How the IRA Early Distribution Penalty Works

Early IRA Withdrawal and How the Early Distribution Penalty Works

a collection of "fine" signs
••• gustavofrazao / Getty Images

You pay an IRA early withdrawal penalty when you take money out of your IRA before you reach age 59.5. The good news is that transferring an IRA from one account to another is not considered a distribution, so you are free to change financial institutions at any time without worrying about a penalty tax. If you think you need money, you're younger than age 59.5, and your IRA is the only place you can get the funds, make sure you know how the penalty tax works before you decide to cash in part of your IRA.

How the IRA Early Withdrawal Penalty Works

Here's an example to show how the early withdrawal penalty works. Suppose you are age 54 and you take $10,000 from your traditional IRA. The penalty would be calculated as follows:

  • The $10,000 is considered income on your tax return.
  • This income is included along with your other sources of income to determine the total amount of tax owed for the year.
  • The amount of tax owed on the $10,000 will depend on your income tax rate, which is determined by your total income and deductions.
  • In addition to the tax on the $10,000 early withdrawal, a 10% penalty tax is assessed on the withdrawal.
  • In this scenario, that would be an additional $1,000 of tax owed, in addition to the increase in your ordinary income taxes due to the additional $10,000 in income.

If you didn't pay in enough during the year, you could owe at tax time, and you could also be hit with an additional penalty to the IRS for underpayment of taxes. To avoid this, when you take your IRA distribution, it is best to have taxes withheld right from the distribution. So if you were taking a $10,000 early distribution, and had 30% in taxes withheld, you would receive a check for $7,000, and $3,000 would get sent right to the IRS for taxes.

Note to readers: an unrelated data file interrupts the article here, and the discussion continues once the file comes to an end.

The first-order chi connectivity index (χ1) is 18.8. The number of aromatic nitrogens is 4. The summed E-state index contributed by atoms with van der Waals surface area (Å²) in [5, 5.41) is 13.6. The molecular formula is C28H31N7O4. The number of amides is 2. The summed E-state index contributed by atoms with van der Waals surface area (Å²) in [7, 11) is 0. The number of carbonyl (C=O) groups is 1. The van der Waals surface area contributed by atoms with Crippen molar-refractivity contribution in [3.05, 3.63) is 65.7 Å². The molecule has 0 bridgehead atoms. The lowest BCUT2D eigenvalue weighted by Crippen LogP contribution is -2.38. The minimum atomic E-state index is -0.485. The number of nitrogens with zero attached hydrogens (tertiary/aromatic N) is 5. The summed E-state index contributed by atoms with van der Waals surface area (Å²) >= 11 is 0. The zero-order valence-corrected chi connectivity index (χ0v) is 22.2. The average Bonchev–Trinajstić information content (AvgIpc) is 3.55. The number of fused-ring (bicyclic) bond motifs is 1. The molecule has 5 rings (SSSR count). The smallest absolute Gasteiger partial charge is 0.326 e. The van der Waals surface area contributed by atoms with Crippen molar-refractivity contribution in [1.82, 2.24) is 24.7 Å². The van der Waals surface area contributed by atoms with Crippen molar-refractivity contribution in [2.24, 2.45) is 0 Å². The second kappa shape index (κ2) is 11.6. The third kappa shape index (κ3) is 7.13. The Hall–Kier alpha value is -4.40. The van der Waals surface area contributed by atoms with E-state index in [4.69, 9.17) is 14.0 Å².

Ask Your Financial Institution to Withhold Your Taxes

Your financial institution may be able to estimate the amount of taxes you will owe. If you're concerned about tax consequences, ask your financial institution to withhold for federal taxes plus another 10% for the early withdrawal penalty.

Avoiding the Penalty Tax

If you are using an early IRA distribution to pay off debts and avoid potential judgments, think again. Retirement accounts may provide some forms of creditor protection. Many of the creditor protection rules that apply to 401(k)s also apply to IRAs.

It is tough to save enough to replenish an account after an early withdrawal. You should think of your IRA money as your nest egg. Do everything you can to avoid an early withdrawal. If you have to take funds from your IRA, see if you can qualify for an exception to the penalty tax

The penalty tax above also applies to early withdrawals taken from 401(k) accounts. Once you reach age 59.5 (or age 55 in some cases for a 401(k) plan), the penalty tax will no longer apply to withdrawals. At that point, any withdrawal becomes ordinary taxable income to you.

Opportunity Costs

The penalty and taxes may not seem that steep at first, but remember, that same $11,000 today would be worth $26,000 15 years down the road if your investments earned 6% annually. Ask yourself, is this my best option? Is it worth the steep tax penalty? What other decisions have I made this year that might impact my taxes? In most cases, it's best to leave your IRA alone if at all possible.

Article Sources

  1. IRS. “What if I Withdraw Money From My IRA?” Accessed July 7, 2020.

  2. IRS. ”Topic No. 413 Rollovers From Retirement Plans.” Accessed July 7, 2020.

  3. U.S. Department of Labor. “FAQs About Retirement Plans and ERISA,” Page 13. Accessed July 7, 2020.

  4. IRS. “Topic No. 558 Additional Tax on Early Distributions From Retirement Plans Other Than IRA.” Accessed July 7, 2020.